We went to Manuel Antonio, Costa Rica for a family vacation earlier this month. Manuel Antonio is a small tourist town near Quepos, about a 3 hour drive away from San José. It’s on the beach by the rain forest.
We stayed at a small hotel. It was far from fancy, but unlike most of the hotels in town, it had direct access to the beach, a huge advantage. It also had monkeys everywhere, including many loudly jumping on the roof at night.
We had a very full schedule of outdoor water activities and extreme sports and my adrenaline-addicted children loved it. A few of the things:
We took a quick one day trip to watch the ultra-overpriced friendly match between Real Madrid and Manchester United in Houston, which happened last night. This is what a good father must do with two soccer-crazed boys.
This is the first time I see Manchester United play live. But it’s the second one for Real Madrid: as we all remember, I watched them get their butts royally kicked back in 1990 by a much superior squad.
Wherever there is a website that allows user comments, there is comment spam. The problem is fairly old and something even regular blog owners like myself need to deal with.
The idea is: a computer program adds comments with links to some website that makes money – by selling something or by showing advertisements. Having links to said website helps the website’s ranking on search engines, because they use links as one of the signals for relevance.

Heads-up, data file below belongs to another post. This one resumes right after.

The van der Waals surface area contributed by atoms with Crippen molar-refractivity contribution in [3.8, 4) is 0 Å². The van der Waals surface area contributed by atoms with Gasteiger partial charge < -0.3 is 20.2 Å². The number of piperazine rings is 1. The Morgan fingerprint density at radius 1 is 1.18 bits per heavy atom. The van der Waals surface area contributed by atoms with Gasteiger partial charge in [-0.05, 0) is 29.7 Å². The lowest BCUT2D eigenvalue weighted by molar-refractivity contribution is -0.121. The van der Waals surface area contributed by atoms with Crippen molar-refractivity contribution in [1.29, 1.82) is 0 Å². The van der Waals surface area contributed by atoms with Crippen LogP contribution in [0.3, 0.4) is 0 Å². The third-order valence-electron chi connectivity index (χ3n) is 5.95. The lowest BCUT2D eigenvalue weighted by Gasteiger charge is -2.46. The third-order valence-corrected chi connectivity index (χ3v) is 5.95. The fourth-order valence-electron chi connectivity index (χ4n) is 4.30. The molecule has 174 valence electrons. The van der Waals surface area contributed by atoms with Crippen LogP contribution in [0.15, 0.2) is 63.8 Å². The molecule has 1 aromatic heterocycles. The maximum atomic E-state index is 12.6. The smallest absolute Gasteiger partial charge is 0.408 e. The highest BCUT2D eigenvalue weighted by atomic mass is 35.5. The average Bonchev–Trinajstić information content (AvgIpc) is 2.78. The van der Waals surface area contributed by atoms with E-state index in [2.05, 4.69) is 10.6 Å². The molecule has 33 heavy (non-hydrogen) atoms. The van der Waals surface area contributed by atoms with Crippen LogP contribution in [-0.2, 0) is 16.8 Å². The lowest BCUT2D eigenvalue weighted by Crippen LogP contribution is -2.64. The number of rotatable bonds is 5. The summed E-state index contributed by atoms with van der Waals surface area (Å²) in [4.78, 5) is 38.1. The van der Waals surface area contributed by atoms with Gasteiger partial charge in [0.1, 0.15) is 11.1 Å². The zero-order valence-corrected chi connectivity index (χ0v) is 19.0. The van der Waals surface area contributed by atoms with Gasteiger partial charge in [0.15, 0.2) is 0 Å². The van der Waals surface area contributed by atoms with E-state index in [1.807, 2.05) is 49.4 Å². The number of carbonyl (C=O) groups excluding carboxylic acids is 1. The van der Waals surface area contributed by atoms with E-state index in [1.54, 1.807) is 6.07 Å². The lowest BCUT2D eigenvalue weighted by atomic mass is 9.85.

The comments are usually fairly obvious. Here’s one I got 10 days ago:
Russian name? ✔︎ With a misleading homepage? ✔︎ Generic comment? ✔︎ On a bad joke post from 9 years ago? ✔︎
Nobody falls for that.
But this week I got a bunch of interesting new spam comments:
Wow! These almost look like a human read the blog post and had relevant feedback. There are still many obvious giveaways, of course, starting with the fact that they came from “someone” using the same email address all within 4 minutes. But I do think this is an interesting escalation in the never ending arms race between legitimate website owners and evildoers.
The thing about all this amazing ML-powered AI technology like Chat-GPT and other similar tools is that they have huge potential to benefit society, but they also have huge potential for misuse. The misuse always comes faster. We saw what misinformation and propaganda can do in the last two U.S. Presidential elections. Just you wait to see how the next one goes, given that LLMs and image generation tools are readily available and add to that how poorly important Social Media platforms are being managed. Buckle up.
On Thursday I woke up not feeling well. Body aches, slight headache, stuffy nose. Got worse throughout the day and I was eventually reduced to a human pile in bed. At night I tested:
Well, that blows.